Blog Archives

Build a Gradient Boosted Trees Model with Microsoft R Server

May 3, 2016
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Build a Gradient Boosted Trees Model with Microsoft R Server

by Yuzhou Song, Microsoft Data Scientist R is an open source, statistical programming language with millions of users in its community. However, a well-known weakness of R is that it is both single threaded and memory bound, which limits its ability to process big data. With Microsoft R Server (MRS), the enterprise grade distribution of R for advanced analytics,...

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Reading Efron with R

May 2, 2016
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Reading Efron with R

by Joseph Rickert When I first went to grad school, the mathematicians advised me cultivate the habit of reading with a pencil. This turned into a lifelong habit and useful skill for reading all sorts of things: literature, reports and newspapers for example; not just technical papers. However, reading statistics and data science papers, or really anything that includes...

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R Conferences: Europe 2016

April 28, 2016
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R Conferences: Europe 2016

by Joseph Rickert Answering email queries from friends and acquaintances from around the world wanting to attend useR! 2016 has been painful. It is amazing that the conference sold out a full two months before its start, but upon reflection, not unbelievable. From its inception useR! has been an "academic" conference both in spirit and location. Including this year's...

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A Data Scientist’s Perspective on Microsoft R

April 26, 2016
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A Data Scientist’s Perspective on Microsoft R

by Lixun Zhang, Data Scientist at Microsoft As a data scientist, I have experience with R. Naturally, when I was first exposed to Microsoft R Open (MRO, formerly Revolution R Open) and Microsoft R Server (MRS, formerly Revolution R Enterprise), I wanted to know the answers for 3 questions: What do R, MRO, and MRS have in common? What’s...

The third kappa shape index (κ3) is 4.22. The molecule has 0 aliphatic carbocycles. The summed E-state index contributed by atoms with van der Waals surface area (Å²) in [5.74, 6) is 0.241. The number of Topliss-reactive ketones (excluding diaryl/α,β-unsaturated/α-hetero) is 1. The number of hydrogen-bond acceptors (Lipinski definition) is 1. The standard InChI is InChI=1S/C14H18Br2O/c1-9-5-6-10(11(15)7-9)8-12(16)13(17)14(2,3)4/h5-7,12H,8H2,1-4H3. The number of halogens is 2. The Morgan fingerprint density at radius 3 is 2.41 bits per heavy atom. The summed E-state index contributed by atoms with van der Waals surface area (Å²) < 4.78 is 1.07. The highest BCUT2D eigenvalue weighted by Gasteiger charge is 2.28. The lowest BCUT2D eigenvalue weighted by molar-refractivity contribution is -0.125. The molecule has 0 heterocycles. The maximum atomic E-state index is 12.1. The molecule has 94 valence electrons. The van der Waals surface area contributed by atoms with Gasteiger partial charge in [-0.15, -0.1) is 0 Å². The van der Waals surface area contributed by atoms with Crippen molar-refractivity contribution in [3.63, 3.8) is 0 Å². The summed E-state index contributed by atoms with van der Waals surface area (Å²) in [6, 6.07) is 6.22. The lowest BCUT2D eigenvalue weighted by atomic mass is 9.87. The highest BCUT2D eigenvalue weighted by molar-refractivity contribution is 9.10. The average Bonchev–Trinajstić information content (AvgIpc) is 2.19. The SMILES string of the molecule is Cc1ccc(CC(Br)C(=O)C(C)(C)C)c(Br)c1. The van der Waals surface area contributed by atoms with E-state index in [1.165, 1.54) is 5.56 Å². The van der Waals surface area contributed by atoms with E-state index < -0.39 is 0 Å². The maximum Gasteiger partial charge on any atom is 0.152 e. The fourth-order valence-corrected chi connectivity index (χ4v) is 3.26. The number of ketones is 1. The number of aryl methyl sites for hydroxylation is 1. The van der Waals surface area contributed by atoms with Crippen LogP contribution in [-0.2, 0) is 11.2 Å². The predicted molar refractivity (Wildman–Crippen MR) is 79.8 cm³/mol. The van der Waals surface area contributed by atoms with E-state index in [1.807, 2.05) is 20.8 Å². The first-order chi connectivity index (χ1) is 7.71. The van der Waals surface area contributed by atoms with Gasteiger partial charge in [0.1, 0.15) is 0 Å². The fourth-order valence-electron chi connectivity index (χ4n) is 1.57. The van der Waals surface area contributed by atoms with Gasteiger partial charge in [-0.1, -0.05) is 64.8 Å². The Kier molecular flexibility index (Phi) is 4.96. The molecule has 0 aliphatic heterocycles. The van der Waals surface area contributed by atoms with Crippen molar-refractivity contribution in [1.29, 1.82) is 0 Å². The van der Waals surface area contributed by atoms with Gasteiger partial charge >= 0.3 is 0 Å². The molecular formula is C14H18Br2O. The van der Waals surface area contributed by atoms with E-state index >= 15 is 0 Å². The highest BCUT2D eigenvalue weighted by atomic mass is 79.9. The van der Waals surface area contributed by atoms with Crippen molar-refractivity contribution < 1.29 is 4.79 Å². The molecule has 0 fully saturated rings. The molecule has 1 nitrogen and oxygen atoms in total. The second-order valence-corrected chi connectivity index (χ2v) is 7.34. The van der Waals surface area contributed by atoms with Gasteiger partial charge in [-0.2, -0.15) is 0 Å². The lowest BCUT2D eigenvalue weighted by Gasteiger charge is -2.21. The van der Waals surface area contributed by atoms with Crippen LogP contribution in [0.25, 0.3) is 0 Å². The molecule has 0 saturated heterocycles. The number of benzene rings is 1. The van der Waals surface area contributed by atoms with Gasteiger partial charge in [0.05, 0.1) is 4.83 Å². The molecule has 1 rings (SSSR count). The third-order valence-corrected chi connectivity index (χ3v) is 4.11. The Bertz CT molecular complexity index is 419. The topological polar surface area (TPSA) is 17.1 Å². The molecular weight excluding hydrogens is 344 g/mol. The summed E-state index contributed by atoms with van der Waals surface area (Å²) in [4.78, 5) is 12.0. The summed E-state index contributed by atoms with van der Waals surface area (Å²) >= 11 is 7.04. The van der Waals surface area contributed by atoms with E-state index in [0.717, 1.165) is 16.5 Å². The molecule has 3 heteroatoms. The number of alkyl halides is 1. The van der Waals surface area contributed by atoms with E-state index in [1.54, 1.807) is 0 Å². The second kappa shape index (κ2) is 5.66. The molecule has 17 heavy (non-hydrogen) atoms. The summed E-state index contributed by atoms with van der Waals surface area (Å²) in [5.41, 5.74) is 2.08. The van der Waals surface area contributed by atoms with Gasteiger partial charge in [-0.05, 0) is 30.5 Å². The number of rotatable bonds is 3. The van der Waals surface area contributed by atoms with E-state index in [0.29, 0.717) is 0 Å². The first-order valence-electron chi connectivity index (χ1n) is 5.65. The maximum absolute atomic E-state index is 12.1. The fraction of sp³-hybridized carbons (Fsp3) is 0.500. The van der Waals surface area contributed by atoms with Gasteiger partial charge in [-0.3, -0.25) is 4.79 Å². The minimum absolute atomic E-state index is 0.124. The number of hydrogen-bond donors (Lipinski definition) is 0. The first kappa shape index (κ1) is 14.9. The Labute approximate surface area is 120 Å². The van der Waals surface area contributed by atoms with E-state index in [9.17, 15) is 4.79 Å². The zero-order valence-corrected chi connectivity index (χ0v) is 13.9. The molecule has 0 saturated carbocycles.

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Get ready for R/Finance 2016

April 21, 2016
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Get ready for R/Finance 2016

by Joseph Rickert R/Finance 2016 is less than a month away and, as always, I am very much looking forward to it. In past years, I have elaborated on what puts it among my favorite conferences even though I am not a finance guy. R/Finance is small, single track and intense with almost no fluff. And scattered among the...

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Get Involved with the R Consortium

April 14, 2016
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Get Involved with the R Consortium

by Joseph Rickert The R Consortium, the non-profit trade organization formed under the Linux Foundation to support the R language and the R Community, is beginning to build real momentum. First of all, two new companies recently joined the Consortium: Avant which provides online personal and auto loans and Procogia, a consulting firm that helps companies make data-driven business...

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Book Review: Graphical Data Analysis with R

April 7, 2016
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Book Review: Graphical Data Analysis with R

by Joseph Rickert Basically, there are two kinds of graphics or plots you can make from a data set: (1) those that allow you to see what is going on with the data, and (2) those you make to communicate what you have found to someone else. When making the first kind, you want to select plots that will...

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An Analysis of Traffic Violation Data with SQL Server and R

April 6, 2016
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An Analysis of Traffic Violation Data with SQL Server and R

By Srini Kumar, Director of Data Science at Microsoft Who does not hate being stopped and given a traffic ticket? Invariably, we think that something is not fair that we got it and everyone else did not. I am no different, and living in the SF Bay Area, I have often wondered if I could get the data about...

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What’s new on CRAN: March 2016

March 31, 2016
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What’s new on CRAN: March 2016

by Joseph Rickert Packages continue to flood into CRAN at a rate the challenges the sanity of anyone trying to keep up with what's new. So far this month, more than 190 packages have been added. Here is a my view of what's interesting in this March madness. The launch_tutorial() function from the RtutoR package by Anup Nair launches...

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Learning from Learning Curves

March 29, 2016
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Learning from Learning Curves

by Bob Horton, Senior Data Scientist, Microsoft This is a follow-up to my earlier post on learning curves. A learning curve is a plot of predictive error for training and validation sets over a range of training set sizes. Here we’re using simulated data to explore some fundamental relationships between training set size, model complexity, and prediction error. Start...

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